Gray platelet syndrome (GPS) is an alpha granule deficiency typically characterized by large platelets, mild to moderate thrombocytopenia, and bleeding caused by homozygous or compound heterozygous mutations in the NBEAL2.
When released, alpha granules, dense granules, and lysosomes secrete their contents to assist in the adhesion of segregation of platelets.
A platelet alpha granule
membrane protein that is associated with the plasma membrane after activation.
While sCD40L and sPS are platelet function markers from membrane glycoproteins group, BT and PF4 are alpha granule chemokines.
P-Selectin is an adhesion molecule found in the Weibel- Palade bodies of endothelial cells and the alpha granules of platelets.
For example, the alpha granule
components, beta thromboglobulin and platelet factor 4.
Disorders related only with alpha granule
storage pool include grey-platelet syndrome, Quebec platelet disorder and arthrogryposis-renal dysfunction-cholestasis (ARC) syndrome.
Flow cytometry studies have shown increased surface P-selectin, but decreased alpha granule
The alpha granule
storage pool disorder with large platelets is known as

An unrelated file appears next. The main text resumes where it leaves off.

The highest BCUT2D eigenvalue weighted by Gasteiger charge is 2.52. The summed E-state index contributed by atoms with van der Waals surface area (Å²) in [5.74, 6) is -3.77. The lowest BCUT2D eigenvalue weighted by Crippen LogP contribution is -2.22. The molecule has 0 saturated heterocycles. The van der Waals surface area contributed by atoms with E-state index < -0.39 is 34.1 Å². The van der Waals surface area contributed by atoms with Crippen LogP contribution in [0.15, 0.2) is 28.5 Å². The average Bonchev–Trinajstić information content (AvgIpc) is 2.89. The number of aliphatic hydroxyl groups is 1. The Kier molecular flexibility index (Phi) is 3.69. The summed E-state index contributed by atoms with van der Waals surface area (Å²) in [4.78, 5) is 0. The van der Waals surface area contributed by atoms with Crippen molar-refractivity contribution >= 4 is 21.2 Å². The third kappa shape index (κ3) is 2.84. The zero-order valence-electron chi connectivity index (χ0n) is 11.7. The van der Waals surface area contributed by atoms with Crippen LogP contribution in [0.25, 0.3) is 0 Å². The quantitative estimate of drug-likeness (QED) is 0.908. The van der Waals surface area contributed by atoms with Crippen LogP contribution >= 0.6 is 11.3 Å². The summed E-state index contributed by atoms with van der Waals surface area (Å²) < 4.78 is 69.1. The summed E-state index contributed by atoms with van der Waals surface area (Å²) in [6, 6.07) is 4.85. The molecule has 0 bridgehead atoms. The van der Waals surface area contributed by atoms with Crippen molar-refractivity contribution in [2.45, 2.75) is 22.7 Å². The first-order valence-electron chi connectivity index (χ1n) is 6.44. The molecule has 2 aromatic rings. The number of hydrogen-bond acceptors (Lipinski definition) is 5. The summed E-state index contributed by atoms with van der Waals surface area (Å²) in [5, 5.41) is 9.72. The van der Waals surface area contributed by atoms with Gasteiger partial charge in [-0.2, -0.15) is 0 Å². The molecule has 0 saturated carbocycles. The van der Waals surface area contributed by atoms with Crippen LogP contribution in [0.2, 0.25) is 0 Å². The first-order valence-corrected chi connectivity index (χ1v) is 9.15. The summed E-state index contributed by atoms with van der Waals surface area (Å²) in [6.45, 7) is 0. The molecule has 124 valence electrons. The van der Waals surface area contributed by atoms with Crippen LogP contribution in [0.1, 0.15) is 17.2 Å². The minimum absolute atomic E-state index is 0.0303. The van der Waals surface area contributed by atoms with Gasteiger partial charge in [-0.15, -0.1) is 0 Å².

10) The granule membranes contain many integral glycoproteins on their inner leaflet, such as P-selectin (CD62p) in the alpha granule
and gp53 (CD63) in the lysosome, which become expressed on the outer platelet membrane after the release reaction.
A possible explanation for this is that FV, in addition to circulating in plasma, is stored in platelet alpha granules
and is protected from circulating inhibitors.
For example, PLT alpha granules
, whose contents are released into the vascular space following PLT activation, are rich in many important mediators of hemostatic and nonhemostatic processes, such as procoagulants factor V and von Willebrand factor, mitogens like PLT-derived growth factor, other cytokines such as RANTES (chemokine ligand 5; regulated on activation, normal T cell expressed and secreted), immunoglobulins, and antimicrobial proteins.